Red, blue, turquoise, yellow, black and white, 1981
Gouache: 28.5(h) x 24.3(w) in / 72.4(h) x 61.6(w) cm
BRIDGET RILEY CBE
Born London 1931
Red, blue, turquoise, yellow, black and white 1981
Signed, dated and inscribed lower left and right: Red, Blue, Turquoise, Yellow / Black and White
Bridget Riley ‘81
Gouache on paper:
Image: 22 ¾ x 19 7/8 in / 57.8 x 50.4 cm
Sheet: 28 ½ x 24 ¼ in / 72.4 x 61.6 cm
Frame size: 31 x 26 5/8 x 2 in / 78.7 x 67.6 x 5.1 cm
Richard Salmon Gallery, London, acquired from the artist
Karsten Schubert, London
Private collection, UK
1980 marked a breakthrough for Bridget Riley, signalling a new direction, palette and structure, as well as the move to painting in oils. A trip to Egypt during the winter of 1979-80, the museum at Cairo and the ancient tombs at Luxor, inspired an Egyptian palette of powerful colours, whose brilliance necessitated a return to a simplified formal structure: the neutral stripe. The uniform precision of Riley’s decisive design and immaculate finish enables the uninterrupted interaction of colours and the fleeting visual sensations they create. Like a passage of music, Riley carefully composes colour chords across the paper using red, blue, turquoise and yellow, punctuated by accents of black and white to establish the rhythm and provide pause. Riley’s arrangement of fresh, bright colours animates the visual field and entrances the active spectator, each hue interacting with those adjacent and percieved according to their surroundings. Though she initially chose form, Riley continues to work with colour as a medium, ‘which I believe to be more precise because it is closer to our experience of the real world. Unstable and incalculable, it is also rich and comforting. For a painter it is an ideal vehicle because it can be both a revelation and merely the surface of things.’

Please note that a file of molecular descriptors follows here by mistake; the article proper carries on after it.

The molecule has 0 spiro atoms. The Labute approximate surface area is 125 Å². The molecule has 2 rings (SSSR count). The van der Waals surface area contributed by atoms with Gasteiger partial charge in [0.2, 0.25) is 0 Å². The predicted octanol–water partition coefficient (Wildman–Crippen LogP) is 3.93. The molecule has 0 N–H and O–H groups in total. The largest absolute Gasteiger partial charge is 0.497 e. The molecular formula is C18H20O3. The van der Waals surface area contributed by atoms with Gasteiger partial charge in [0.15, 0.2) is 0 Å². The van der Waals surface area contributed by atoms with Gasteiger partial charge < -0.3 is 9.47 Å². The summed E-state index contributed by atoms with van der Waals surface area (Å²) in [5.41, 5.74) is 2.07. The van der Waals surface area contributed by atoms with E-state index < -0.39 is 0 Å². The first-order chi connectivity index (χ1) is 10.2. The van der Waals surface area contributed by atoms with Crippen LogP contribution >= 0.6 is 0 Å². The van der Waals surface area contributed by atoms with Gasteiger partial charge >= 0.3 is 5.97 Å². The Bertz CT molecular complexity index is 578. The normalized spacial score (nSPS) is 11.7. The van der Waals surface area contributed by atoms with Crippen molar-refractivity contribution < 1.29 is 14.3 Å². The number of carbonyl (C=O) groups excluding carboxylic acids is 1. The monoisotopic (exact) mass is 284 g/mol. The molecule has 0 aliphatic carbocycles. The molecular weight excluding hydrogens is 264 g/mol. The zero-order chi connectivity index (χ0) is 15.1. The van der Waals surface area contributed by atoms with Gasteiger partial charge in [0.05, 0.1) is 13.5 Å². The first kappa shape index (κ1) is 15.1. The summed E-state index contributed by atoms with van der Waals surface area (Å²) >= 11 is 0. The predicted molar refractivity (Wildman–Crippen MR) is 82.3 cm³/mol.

In order to better understand the full significance of this trip to Egypt in relation to Riley’s development as a painter, it is important to review her works from the early 1960s. In 1984, the artist considered how her earlier practice had stifled her audience, perhaps due to the singularity of the compositional elements she used, her work’s stark monochromaticity: ‘I discovered that I was painting in order to ‘make visible’. On one hand I had to make something which had this essential quality of precipitating itself as ‘surprise’ and, simultaneously, there was no way of knowing with what one was dealing until it existed…The black and white paintings which I did in the 1960s laid bare this circular process…I wanted to bring about some fresh way of seeing again what had already almost certainly been experienced, but which had been either dismissed or buried by the passage of time; that thrill of pleasure which sight itself reveals. Colour is the proper means for what I wanted to do because it is prone to inflections and inductions existing only through relationship; malleable yet tough and resilient.’ After this discussion on the necessary addition of colour as an important component in altering the wider perception of her work, Riley extends that with paintings such as the present work, colour is selected in multiples. As opposed to selecting a single colour, Riley rather creates tonal pairs, triads or groups of colour, that when placed together and considered as a collective, can act as ‘generators’ in the conduction of greater meaning: by this she explains, what can be seen through or via the painting. In this capacity, a symphony of responsive lines whose alternating coloured forms, here painted in a spectrum of turquoise, coquelicot-red, yellow and interspersing threads of black and white, are organised so that the eye travels over the surface in a way ‘parallel to the way it moves over nature. It should feel caressed and soothed, experience friction and ruptures, glide and drift.’ In Red, blue, turquoise, yellow, black and white, Riley manipulates a suggested simplicity of form in order to effectively deliver a strong, structured composition that confirms how her paintings exist purely on their own terms.